SAN JOSE, Calif. – Altera's deal in June to use Intel's 14 nm FinFET process took an interesting twist when the FPGA designer announced today it will pack ARM's 64-bit cores into its chips. That means Intel will fabricate starting in 2014 high-end Altera Stratix 10 parts that use four ARM Cortex-A53 cores.
Altera says the Stratix 10 devices -- which will also have embedded DSPs and other logic -- will be its highest performance parts to date. They target a broad range of apps from search engine accelerators to communications data plane processors and radar guidance and security processing.
The deal may give Intel pause about its outsourcing strategy. To date the chip giant has experimented with offering its leading-edge fab processes as foundry services to a handful of chip designers, Altera being one of its largest planned customers to date.
Intel is also experimenting with licensing its x86 core. It made a brief effort several years ago to license its mobile Atom through TSMC, but it failed to gain traction. More recently it announced it will license its even lower end Quark x86 though it has not disclosed terms or any initial customers.
Industry watchers will be interested to kick the tires on the combination of Intel's leading-edge process and ARM's 64-bit cores. Altera claims the Stratix 10 parts in Intel's 14nm process will provide FPGA "performance over one gigahertz, two times the core performance of current high-end 28-nm FPGAs."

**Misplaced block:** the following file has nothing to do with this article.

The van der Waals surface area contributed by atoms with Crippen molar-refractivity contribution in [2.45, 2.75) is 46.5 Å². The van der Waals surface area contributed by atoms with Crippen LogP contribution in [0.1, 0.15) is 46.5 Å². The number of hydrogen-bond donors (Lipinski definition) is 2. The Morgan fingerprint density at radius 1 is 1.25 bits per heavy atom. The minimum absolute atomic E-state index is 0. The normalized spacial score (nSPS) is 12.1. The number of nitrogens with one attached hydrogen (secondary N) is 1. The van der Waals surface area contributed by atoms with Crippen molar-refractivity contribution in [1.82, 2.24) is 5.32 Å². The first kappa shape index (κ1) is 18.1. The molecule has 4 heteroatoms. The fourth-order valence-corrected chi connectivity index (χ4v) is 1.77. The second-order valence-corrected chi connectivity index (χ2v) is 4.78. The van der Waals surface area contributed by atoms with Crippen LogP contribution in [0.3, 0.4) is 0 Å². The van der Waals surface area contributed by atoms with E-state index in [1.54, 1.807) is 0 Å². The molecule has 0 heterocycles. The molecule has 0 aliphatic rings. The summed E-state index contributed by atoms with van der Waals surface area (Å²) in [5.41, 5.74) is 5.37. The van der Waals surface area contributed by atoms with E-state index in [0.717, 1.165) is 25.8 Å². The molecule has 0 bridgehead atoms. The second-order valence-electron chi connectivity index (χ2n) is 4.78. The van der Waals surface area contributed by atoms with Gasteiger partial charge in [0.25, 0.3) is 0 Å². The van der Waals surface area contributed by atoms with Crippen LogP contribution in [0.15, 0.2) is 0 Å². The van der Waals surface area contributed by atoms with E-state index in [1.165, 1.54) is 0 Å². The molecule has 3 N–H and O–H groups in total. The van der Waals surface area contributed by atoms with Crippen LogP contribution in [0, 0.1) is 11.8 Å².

The ARMv8 is aimed primarily at driving the architecture into servers and communications, markets where the x86 has dominant and rising positions, respectively, and ARM is starting from nearly zero. To be a credible player in these markets, ARM added hardware virtualization and ECC protection on L1 and L2 cache designs, features the x86 has long supported.
Altera noted the Cortex-A53 core can run in 32-mode, which will run Cortex-A9 operating systems and code unmodified. The backward compatibility will ease the transition to ARMv8 for Altera’s 28 and 20nm SoC customers, it said.
Both Altera and ARM are focusing on the OpenCL programming environment for parallel programming jobs. They see OpenCL as their best shot as a de facto standard in a fragmented sector of options from Microsoft (DirectCompute), Google (Renderscript), and Nvidia (Cuda).
In terms of fab processes, Intel is seen as a node ahead of the competition. It is now ramping up 14nm FinFET process. Foundry rival TSMC is ramping up its 20nm process now but does not expect to have a version with FinFETs ready for commercial use until late next year.